"I take very seriously," he offers in his affidavit, "and act in good-faith in regards to all requests for the production of MCSO documents in litigation and requests in litigation for the MCSO to preserve its documents. My apparent mistake in not forwarding [the hold request] to others within the MCSO was not deliberate, intentional, or in any way calculated to gain some strategic or tactical advantage at Plaintiff's expense..."

Oh, of course not, Jack. No one at the MCSO would ever think of such a thing, I'm sure.

What about the simultaneous public records request to the MCSO from the plaintiffs' lawyers asking for the same information? Why was that never fulfilled in compliance with Arizona's public records law? MacIntyre admits that he was aware of the public records request, but, hey, that's not his department.

Excuse me if I have a little trouble swallowing this massive toad, but MacIntyre is a lawyer, he works directly with the County Attorney's office, he's responsible for the operation of the Fourth Avenue Jail, the Madison Street Jail, the MCSO's central intake, and he's a long-time, high-level Arpaio apparatchik and advisor. If anyone should be aware of how to comply with a hold letter from an attorney, it'd be him.

So is the guy incompetent, or what?

That's not an idle question considering MacIntyre's recent testimony during a hearing in the matter of local civil rights activist Orlando Arenas, who was popped by the MCSO on a bogus trespassing charge as he left the vicinity of Tent City during Arpaio's now infamous "200 Mexican March" in February. You'll recall that's when Arpaio's men marched Mexican nationals to their own segregated section of Arpaio's vast incarceration complex.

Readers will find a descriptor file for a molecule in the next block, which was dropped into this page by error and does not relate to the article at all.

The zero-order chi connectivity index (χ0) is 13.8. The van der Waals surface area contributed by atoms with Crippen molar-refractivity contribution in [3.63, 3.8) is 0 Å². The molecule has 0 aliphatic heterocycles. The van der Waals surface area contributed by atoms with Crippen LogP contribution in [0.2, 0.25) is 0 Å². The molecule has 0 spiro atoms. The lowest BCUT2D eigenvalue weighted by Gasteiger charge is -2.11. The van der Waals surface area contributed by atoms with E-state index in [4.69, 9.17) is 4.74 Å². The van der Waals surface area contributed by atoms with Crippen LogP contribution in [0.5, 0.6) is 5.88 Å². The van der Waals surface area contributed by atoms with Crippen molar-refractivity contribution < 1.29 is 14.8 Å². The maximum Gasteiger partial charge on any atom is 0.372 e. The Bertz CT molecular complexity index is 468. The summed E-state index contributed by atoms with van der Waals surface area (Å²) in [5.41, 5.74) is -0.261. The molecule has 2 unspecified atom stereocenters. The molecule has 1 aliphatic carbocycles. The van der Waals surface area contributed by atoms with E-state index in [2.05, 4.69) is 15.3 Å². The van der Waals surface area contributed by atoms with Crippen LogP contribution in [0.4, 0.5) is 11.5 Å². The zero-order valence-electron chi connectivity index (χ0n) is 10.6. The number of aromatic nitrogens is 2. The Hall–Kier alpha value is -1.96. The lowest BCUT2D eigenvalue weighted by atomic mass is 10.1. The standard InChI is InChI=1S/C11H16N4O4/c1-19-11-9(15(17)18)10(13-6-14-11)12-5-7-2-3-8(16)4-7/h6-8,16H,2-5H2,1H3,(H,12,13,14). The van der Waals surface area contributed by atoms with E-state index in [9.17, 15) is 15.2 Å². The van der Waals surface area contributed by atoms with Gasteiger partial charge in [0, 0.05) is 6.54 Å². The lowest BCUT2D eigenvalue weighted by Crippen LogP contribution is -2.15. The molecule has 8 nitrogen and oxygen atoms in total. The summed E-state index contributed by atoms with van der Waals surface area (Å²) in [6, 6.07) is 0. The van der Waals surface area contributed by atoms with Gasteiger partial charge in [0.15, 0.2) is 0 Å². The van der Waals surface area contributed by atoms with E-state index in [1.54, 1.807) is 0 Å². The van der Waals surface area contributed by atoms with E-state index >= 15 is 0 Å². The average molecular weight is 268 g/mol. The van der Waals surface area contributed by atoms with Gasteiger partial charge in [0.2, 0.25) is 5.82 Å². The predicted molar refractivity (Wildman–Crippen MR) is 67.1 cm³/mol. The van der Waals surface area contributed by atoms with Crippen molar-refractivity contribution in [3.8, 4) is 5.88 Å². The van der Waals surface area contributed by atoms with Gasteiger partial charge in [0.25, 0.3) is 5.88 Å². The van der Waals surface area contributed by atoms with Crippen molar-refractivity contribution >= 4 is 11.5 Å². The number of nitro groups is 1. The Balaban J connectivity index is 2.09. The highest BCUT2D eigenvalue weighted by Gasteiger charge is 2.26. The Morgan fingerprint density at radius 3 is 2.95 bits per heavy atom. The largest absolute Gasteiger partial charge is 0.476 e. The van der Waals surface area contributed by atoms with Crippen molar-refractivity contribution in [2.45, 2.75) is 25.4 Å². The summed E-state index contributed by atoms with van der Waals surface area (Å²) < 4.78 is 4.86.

Arenas was singled out for retaliation because of his activism, and to prove this Arenas' lawyer Christopher DuPont subpoenaed MCSO Deputy Lindsey Smith and another deputy, ordering them to report for depositions in the case. Neither did.

Both Smith and MacIntyre work in downtown Phoenix's Wells Fargo Building, where Arpaio keeps two floors of pricey, executive suites. When Smith received her subpoena, she approached MacIntyre as to what she should do about it. Smith told the court that she was "directed not to go."

MacIntyre contradicted this, claiming on the stand that, "I never advised anybody to ignore a court order." He also insisted that he didn't know how subpoenas were handled by the sheriff's office.

Ultimately, the judge threw out the case, as Smith and MacIntyre's bungling had nixed any chance of Arenas receiving a fair trial. 

So either MacIntyre is inept in these two cases, or something else is at work. As to MacIntyre's veracity, you be the judge.

Steptoe & Johnson will be filing a reply to Casey's response next week, and then the judge will decide what sanctions to impose on the defense. I'll follow up once the plaintiffs' reply is in the public record.

*Clarification: In response to Emil's query below, I have clarified the above post to point out that it was three county employees who received Casey's e-mail: County Claims Adjuster Jean Bowman, County Attorney's Office Civil Division Chief Christopher Keller, and Deputy Chief MacIntyre. Sorry for any confusion.

The public records request letter was mailed and faxed to Paul Chagolla, who was then a Public Information Officer for the MCSO, and not a very good one, as most who had to deal with him know. Casey filed a copy of this letter with the court. It is stamped as having been "received" -- apparently by the MCSO -- on July 22, 2008.  

Ed is also correct that there were several follow-ups by the plaintiffs' lawyers to the July 21, 2008 hold letter from Bodney. So it does strain one's understanding as to how the MCSO and its lawyers could have so badly fumbled, if that's what it was. A fumble.